However, after meeting with the founding partners of Slingshot Ventures, Ernst decided that the role of a VC investor encapsulates all his skills and previous experiences.

“After doing M&A for six years, I joined a company now called that sells digital content and payments solutions across the globe. grew very fast, and it was an exciting experience to work in a tech scaleup.

Doing both M&A with multiple companies and working for one company is a good learning experience for any business person. As a consultant, you are always on the sideline but only partially responsible. When you are part of the company, you are directly involved in its future and actions.”

So, six years ago, Enrst joined the Amsterdam-based VC fund Slingshot Ventures, which since then invested in 25 companies.

“I reached out to the founders of Slingshot Ventures after seeing them invest in consumer startups. Since my previous experience was focused on the same industry, I thought it would be an excellent position to join the firm, and so it was.

I got on board around the closing of the first €60M fund in 2017, and more recently we raised another €60M for the second fund. Since the inception of the fund, we have invested in about 25 companies.”

“I don’t think that I deliberately chose to become an investor. With time, I realized I love working with entrepreneurs and helping them grow their companies.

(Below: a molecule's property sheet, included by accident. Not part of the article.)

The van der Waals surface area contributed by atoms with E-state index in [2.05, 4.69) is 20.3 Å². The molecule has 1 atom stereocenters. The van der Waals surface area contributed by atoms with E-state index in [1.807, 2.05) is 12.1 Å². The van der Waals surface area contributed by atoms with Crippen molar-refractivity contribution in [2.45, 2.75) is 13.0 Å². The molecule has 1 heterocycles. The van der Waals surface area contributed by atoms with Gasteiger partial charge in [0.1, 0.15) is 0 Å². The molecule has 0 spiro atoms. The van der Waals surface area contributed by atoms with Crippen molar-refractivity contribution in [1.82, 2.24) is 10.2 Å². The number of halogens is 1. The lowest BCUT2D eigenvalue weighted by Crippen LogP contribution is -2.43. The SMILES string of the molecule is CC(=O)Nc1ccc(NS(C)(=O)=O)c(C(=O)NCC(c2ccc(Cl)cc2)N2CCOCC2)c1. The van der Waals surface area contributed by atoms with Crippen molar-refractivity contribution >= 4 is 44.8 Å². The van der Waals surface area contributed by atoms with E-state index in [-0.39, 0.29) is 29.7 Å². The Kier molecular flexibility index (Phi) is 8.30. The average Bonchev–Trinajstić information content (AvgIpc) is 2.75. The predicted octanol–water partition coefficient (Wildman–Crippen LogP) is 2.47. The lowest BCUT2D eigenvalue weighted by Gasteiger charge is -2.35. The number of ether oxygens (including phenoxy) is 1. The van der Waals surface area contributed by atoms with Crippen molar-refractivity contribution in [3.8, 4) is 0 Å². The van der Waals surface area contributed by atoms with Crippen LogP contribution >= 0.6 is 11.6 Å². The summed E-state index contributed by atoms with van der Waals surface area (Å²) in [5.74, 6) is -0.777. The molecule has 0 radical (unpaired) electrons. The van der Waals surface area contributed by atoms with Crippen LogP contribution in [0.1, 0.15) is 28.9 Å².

In this role, I can leverage my strengths and knowledge and experience from my previous positions, which can benefit multiple companies.”

Ernst comes from an entrepreneurial family with his dad and brother running the family business. He shares that he always liked working in a place where he can make a difference, which is why - moving into M&A at the start of his career - the big investment banks were never for him. It is still one of the reasons why he loves working in venture capital, being able to be a small part and contributor to the journey of the entrepreneurs he works with.

Gaining Traction Despite COVID-19 — Insights From Eatch & Wundermart

Let's explore two local startups, Eatch and Wundermart, with Ernst, who managed to gain momentum despite the pandemic. These two success stories could serve as a blueprint for becoming a unicorn in the local market.

The first company, Wundermart, builds autonomously functioning convenience stores for hotels as an alternative to minibars. The company struggled during the COVID-19 pandemic but has gained traction and has around 150 shops across Western Europe.

“In 2020, we invested in Wundermart, a company that builds autonomously functioning convenience stores for hotels as an alternative to minibars. Although COVID-19 significantly impacted the hotel industry shortly after our investment, Wundermart has since bounced back and is now approaching 150 shops across Western Europe.

It's a bold mission, as it eliminates the need for each hotel room to have a mini-fridge and offers a larger product assortment with an automated checkout. We're proud to have invested in such an innovative and forward-thinking company.”